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 Mama built a little nest
 Author: Ward, Jennifer

 Publisher:  Beach Lane Books (2014)

 Dewey: 598.156
 Classification: Nonfiction
 Physical Description: [34] p., col. ill., 28 cm.

 BTSB No: 920104 ISBN: 9781442421165
 Ages: 4-8 Grades: K-3

 Subjects:
 Birds -- Nests
 Birds

Price: $21.46

Summary:
Illustrations and simple, rhyming text introduce different kinds of birds' nests, from the scrapes falcons build on high, craggy ledges to the underground nests burrowing owls dig. Includes brief facts about each kind of bird.

 Illustrator: Jenkins, Steve


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Accelerated Reader Information:
   Interest Level: LG
   Reading Level: 4.30
   Points: .5   Quiz: 170612

Reviews:
   Kirkus Reviews (01/15/14)
   School Library Journal (02/01/14)
   Booklist (+) (02/01/14)
 The Bulletin of the Center for Children's Books (03/14)

Full Text Reviews:

Booklist - 02/01/2014 *Starred Review* Pairing elaborate cut-paper collage with rhyming couplets, Ward and Jenkins show the beautiful variety of bird nests found around the world. Each jaunty, lilting four-line poem describes a type of nest, such as the tiny spiderweb cup constructed by a hummingbird (“Mama built a little nest, / a cup so wee and snug, / with wall of moss and roof of sky / and silky, cobweb rug”) or a hole dug by a burrowing owl (“Mama build a little nest / by digging out a burrow. / It was a hoot, our little home, / a safe and feathery furrow”). Jenkins’ gorgeous, remarkably realistic illustrations fill each spread and show the birds and nests in lively, species-specific detail, from the fuzzy fledgling falcon on a craggy ledge to a pair of emperor penguins on an icy expanse, keeping their egg warm on the father’s feet. In addition to the intricate pictures and catchy rhymes, each two-page spread includes a brief description of the type of bird depicted, the materials used in making the nest, and how they are built. Young bird-lovers will adore this cozy, illuminating look into avian habitats. - Copyright 2014 Booklist.

School Library Journal - 02/01/2014 PreS-Gr 3—A practically perfect science picture book. Ward features a different kind of bird's nest on each spread, with a four-line rhyming verse suitable for reading aloud on the left-hand pages, and a few sentences offering more information, at a higher reading level, on the right. Jenkins's colorful cut-paper collages, set against white backgrounds that emphasize their attention to detail, illuminate each of the birds' creations. Readers will find nests ranging from the tree-hole cavities of woodpeckers to the scrape nests of falcons to the astonishing woven nests of weaverbirds, and even some that challenge readers' assumptions about what a nest is, such as the emperor penguin egg's "nest" on top of the father's feet. Equally excellent for classroom or storytime, this harmonious blend of text and illustrations executes a simple concept beautifully, in a manner that allows readers of various ages to approach the book in different ways.—Kathleen Kelly MacMillan, Carroll County Public Library, MD - Copyright 2014 Publishers Weekly, Library Journal and/or School Library Journal used with permission.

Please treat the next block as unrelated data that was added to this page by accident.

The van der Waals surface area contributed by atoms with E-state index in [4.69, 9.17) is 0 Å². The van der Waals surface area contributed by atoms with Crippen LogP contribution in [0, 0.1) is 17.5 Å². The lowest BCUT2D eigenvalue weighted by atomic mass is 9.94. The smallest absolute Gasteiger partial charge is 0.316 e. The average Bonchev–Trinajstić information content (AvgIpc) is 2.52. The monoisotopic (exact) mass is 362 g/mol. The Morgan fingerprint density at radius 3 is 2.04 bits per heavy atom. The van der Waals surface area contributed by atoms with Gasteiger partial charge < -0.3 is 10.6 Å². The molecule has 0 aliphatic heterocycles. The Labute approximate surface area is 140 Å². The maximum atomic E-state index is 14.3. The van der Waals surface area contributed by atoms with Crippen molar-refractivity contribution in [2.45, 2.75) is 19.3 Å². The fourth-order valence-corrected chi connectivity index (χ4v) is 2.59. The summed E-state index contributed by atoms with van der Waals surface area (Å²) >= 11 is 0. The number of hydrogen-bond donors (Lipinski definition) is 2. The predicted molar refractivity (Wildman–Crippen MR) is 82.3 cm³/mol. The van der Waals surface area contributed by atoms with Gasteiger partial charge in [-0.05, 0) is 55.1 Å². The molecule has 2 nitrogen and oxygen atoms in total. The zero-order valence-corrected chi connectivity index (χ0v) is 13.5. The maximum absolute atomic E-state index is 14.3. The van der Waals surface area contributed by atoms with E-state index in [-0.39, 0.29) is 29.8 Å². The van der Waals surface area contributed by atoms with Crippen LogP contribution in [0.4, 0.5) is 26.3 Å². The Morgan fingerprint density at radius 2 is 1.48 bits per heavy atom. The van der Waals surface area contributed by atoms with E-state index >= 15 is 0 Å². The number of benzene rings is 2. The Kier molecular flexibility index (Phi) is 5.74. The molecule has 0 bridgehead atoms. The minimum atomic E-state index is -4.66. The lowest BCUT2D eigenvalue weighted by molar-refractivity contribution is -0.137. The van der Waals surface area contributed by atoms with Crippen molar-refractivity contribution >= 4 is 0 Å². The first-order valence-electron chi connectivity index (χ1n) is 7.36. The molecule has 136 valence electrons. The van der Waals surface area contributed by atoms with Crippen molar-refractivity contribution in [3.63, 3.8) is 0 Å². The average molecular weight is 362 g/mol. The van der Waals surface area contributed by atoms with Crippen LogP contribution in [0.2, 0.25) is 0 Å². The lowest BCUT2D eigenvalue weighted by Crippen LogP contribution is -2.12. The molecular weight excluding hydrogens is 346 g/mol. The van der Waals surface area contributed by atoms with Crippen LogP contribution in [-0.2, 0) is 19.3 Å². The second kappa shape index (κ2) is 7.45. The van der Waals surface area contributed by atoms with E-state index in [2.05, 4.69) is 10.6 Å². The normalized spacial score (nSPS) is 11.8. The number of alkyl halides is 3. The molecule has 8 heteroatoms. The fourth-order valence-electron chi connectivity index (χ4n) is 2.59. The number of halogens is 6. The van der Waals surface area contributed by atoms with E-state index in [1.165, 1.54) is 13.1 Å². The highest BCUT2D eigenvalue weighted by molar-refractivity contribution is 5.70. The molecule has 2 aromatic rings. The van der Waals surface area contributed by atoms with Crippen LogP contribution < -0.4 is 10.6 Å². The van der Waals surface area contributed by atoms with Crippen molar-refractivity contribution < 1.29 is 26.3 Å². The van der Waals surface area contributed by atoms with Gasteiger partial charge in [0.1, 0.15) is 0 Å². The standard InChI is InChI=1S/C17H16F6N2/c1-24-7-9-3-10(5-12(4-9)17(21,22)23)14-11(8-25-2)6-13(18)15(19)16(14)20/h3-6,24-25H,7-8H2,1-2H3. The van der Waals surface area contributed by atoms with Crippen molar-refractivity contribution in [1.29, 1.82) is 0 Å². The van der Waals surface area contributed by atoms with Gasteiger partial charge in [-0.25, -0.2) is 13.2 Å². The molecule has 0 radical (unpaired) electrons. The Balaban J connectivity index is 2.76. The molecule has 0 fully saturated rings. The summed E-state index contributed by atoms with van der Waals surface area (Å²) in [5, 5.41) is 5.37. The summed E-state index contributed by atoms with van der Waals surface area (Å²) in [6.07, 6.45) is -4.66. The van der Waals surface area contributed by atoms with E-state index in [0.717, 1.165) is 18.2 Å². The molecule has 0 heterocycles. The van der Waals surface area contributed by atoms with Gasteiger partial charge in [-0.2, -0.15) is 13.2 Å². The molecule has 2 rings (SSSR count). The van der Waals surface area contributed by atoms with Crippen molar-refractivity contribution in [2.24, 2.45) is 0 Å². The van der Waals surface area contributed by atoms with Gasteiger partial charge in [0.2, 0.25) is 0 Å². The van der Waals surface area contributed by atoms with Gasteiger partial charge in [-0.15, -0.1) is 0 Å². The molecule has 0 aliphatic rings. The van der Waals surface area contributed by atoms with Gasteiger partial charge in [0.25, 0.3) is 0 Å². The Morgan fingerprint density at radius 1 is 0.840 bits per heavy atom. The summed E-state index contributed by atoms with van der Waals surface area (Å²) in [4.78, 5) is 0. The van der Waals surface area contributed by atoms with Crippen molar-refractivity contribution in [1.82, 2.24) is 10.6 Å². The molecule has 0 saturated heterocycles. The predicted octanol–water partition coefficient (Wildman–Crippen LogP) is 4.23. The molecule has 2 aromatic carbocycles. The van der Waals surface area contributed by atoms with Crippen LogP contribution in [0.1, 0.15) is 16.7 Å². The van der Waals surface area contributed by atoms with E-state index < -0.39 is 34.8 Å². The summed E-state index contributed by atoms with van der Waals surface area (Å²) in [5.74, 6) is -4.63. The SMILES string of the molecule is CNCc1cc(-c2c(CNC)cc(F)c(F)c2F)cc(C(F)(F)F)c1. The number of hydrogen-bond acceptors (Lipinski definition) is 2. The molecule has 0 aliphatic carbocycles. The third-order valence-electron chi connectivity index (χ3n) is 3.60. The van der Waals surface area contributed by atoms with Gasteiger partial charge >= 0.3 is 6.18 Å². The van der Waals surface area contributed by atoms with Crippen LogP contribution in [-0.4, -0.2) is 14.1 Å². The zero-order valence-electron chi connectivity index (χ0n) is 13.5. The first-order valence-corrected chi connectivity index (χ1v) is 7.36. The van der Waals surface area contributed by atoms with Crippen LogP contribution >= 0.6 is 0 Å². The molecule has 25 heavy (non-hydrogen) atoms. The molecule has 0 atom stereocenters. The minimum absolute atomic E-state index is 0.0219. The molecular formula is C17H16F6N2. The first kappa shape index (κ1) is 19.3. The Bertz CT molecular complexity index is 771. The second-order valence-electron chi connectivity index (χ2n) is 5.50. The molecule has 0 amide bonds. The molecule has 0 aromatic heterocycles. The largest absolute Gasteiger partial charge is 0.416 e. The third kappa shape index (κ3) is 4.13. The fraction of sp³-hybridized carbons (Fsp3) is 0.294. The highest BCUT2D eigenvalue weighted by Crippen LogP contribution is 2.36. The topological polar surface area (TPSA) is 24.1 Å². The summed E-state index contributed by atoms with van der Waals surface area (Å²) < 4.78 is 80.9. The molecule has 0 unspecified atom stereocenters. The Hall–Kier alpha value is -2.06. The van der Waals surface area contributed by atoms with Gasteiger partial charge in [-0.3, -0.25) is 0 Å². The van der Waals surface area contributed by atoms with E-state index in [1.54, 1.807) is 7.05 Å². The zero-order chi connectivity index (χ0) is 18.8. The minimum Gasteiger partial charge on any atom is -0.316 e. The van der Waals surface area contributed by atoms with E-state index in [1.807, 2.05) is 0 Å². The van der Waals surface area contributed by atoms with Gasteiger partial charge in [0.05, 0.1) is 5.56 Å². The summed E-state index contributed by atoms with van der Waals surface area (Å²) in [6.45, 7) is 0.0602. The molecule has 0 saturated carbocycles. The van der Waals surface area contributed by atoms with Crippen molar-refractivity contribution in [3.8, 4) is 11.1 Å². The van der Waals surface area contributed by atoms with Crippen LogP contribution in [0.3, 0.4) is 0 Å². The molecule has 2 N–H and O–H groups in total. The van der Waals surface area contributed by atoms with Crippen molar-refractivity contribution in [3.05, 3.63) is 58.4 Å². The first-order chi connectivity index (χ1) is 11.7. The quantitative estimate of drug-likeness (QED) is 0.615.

Bulletin for the Center... - 03/01/2014 This gallery of nest-building offers a look at fourteen different kinds of avian homes, each introduced with a rhyming quatrain, a brief prose description, and a full-spread illustration of the relevant nest and habitat. The nest-building possibilities are impressively varied, ranging from a hummingbird’s wee spiderweb-reinforced home through a grebe’s floating twig island nest to an eagle’s huge eyrie. Though occasionally the scansion of the poetry stumbles, most of the verses are neat and effective and some genuinely witty, and the overall point about the intricacy and diversity of birds’ nests is effectively made. Jenkins’ familiar cut-paper art is somewhat more painterly than usual at times, with soft striations in the cactus wren’s feathering and smoky dappling on the breast of the swiftlet, but his intricate geometry remains typically effective in its conveyance of details in the spiky cacti or the hummingbird’s knobbly little nest. A note glossing some of the terms and giving more information about the bird species would have been welcome; there is, however, a list of bird-related website resources. DS - Copyright 2014 The Board of Trustees of the University of Illinois.

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